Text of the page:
The E-P3 renders excellent colors, but it could use some tweaking in its JPEG settings for optimal noise reduction and sharpening.
Without the ability to view the raw files, it's hard to make a judgment about the camera's best noise level, and the E-P3 complicates it by defaulting to what I think is an overly aggressive setting in the JPEGs. The midrange ISO sensitivities here look a little better than in shots taken in the field (see subsequent slides), but I generally wouldn't shoot JPEG beyond ISO 200 with this camera in standard noise reduction, and guesstimate not beyond ISO 800 for raw. On these shots, you can see the detail start to degrade between ISO 400 and 800, and spot the color noise at ISO 1,600.
Here you can see how aggressive the noise suppression is at the camera's default (standard) setting. The low setting displays more grain, but it retains far more detail. I suspect that shooting raw and processing with better noise-reduction software will gain you at least a stop of latitude of grain.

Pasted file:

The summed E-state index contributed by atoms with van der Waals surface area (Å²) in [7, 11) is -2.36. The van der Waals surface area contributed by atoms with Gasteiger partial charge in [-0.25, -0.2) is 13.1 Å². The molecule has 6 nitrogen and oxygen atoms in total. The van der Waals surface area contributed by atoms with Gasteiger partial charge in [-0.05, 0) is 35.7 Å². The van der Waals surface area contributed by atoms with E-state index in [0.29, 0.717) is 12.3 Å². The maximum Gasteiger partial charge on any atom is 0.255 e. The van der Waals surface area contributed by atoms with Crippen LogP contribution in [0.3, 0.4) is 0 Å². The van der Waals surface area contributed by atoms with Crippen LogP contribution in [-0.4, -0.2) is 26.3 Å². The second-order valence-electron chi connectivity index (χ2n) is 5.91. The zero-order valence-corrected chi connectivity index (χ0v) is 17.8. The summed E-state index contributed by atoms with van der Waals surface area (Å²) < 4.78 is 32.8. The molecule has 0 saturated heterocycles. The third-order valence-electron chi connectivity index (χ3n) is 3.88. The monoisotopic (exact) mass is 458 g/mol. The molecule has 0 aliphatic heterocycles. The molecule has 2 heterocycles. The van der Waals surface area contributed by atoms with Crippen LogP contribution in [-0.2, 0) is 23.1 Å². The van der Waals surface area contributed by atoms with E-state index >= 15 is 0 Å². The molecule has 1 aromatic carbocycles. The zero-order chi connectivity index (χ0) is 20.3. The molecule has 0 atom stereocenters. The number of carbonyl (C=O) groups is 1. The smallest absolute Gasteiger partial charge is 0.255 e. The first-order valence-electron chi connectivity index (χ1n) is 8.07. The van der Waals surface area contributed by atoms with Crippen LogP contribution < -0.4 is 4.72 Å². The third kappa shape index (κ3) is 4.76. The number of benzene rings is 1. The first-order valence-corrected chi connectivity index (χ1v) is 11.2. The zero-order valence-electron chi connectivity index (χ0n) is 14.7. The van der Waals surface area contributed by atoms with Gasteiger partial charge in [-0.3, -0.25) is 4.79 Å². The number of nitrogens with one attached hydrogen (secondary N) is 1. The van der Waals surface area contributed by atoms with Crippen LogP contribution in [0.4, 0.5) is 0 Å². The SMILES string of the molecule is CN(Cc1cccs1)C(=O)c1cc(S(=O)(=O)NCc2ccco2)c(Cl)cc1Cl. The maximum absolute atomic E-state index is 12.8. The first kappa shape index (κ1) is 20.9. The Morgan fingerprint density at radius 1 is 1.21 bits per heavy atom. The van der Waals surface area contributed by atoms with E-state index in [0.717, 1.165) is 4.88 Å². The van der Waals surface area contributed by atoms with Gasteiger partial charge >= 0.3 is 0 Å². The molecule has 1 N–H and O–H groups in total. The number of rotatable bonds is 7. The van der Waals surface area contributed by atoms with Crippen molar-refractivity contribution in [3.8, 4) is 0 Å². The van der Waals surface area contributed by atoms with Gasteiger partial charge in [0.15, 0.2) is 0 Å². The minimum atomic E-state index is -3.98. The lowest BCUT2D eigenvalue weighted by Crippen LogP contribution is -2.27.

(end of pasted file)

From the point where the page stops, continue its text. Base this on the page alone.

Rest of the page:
(1/30 sec, f2.0, center-weighted metering, AWB, ISO 800, 12mm lens)
A combination of its tendency to underexpose and a flash without a lot of throw (despite a guide number typical for its class) results in very nicely exposed close-up flash shots. Olympus includes a couple of useful flash options: you can opt to keep a warm white balance when shooting with flash in auto WB, and you can set it specifically to change to flash WB when using flash.
(1/60 sec, f3.5, center-weighted metering, AWB, ISO 200, 14-42mm II lens at 14mm)
Like the noise reduction, the default sharpening seems a bit aggressive to me; this is sharper than I'd like unless I were going straight to print. It's a very consumer look that doesn't belong in a camera of this class.
(1/160 sec, f7.1, +0.3 exposure, spot metering, AWB, ISO 200, standard NR, 14-42mm lens at 30mm)